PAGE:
Amy Lane

Amy Lane

Hi--

I'm Amy Lane, and I'm a writer.  There is no recovery.  I've written since I was very small, and even when I was getting my teaching credential at state college, I always knew that my passion was sharing stories with other people.  I've always written my own, but I didn't start sharing until I went to get my MA degree in 2000.  I didn't actually get the degree--but I did take a short story and turn it into a novel, and self-publish it in 2005.  I didn't expect so many people to enjoy the story (which was completely unedited, btw) and when they did… well, I never went back.  I couldn't stop writing now just like I couldn't stop breathing.  

I have four children-- two in college and two in grade school--and I've been married to the same man for 26 years.  I really can't believe it's been that long.  Much of what I know about love--and use in my stories--has been learned in those 26 years.  One of the most important things is that if you can't laugh through the bad times, you're doomed, and that if you can't forgive, it's not really love.  I try to incorporate this idea in my stories--they're my heartblood, the things I believe.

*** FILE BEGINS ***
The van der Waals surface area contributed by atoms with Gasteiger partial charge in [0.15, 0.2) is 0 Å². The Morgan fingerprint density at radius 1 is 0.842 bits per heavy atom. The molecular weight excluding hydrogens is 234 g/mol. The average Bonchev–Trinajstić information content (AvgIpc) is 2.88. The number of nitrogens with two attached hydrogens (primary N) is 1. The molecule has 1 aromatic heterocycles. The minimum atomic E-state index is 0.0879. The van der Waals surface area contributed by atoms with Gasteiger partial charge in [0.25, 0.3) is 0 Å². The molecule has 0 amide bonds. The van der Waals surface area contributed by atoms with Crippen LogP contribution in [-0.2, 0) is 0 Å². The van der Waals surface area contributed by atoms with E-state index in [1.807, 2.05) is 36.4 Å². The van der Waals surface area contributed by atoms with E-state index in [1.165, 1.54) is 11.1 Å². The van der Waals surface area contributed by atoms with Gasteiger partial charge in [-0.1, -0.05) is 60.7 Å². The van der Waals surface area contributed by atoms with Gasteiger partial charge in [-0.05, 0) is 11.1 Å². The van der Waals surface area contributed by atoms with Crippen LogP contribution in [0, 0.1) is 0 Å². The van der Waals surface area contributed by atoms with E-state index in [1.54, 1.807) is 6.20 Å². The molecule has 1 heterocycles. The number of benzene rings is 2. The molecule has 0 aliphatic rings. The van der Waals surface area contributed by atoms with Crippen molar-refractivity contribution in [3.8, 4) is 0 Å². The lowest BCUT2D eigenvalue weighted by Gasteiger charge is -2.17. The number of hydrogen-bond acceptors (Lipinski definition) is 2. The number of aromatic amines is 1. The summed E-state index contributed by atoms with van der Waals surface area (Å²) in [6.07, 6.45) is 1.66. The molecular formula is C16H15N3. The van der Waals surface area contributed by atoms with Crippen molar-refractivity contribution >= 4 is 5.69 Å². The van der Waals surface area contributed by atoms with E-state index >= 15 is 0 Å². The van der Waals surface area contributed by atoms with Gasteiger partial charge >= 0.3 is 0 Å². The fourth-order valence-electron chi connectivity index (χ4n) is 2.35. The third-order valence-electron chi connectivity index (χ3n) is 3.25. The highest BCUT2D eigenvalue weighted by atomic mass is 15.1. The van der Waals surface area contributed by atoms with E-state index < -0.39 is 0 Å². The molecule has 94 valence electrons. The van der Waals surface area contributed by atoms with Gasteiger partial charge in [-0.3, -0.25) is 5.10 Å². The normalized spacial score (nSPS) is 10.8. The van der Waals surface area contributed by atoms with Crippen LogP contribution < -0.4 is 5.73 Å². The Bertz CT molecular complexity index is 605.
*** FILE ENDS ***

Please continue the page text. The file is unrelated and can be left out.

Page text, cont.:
I taught public high school for eighteen years, fifteen of them in an extremely diverse socio-economic setting.  When I write about a diverse population, it's because the people in my neighborhood--and in my imagination--are diverse and different, much like the population of any public school in California.  I love those differences.  They make my world a lot more wonderful.  

I've also always had animals--from the time I was a little girl, and the cat slept on my neck and my stepmom freaked out because she thought I'd smother in the night.  My characters have cats and dogs and goldfish and turtles and hamsters and rats for the same reason we all do-- a pet denotes a need for companionship and the willingness to take on that responsibility to make the relationship thrive.  

And I'm an avid knitter and crocheter-- I find a whole lot of the world makes sense when it's woven together with sticks and string.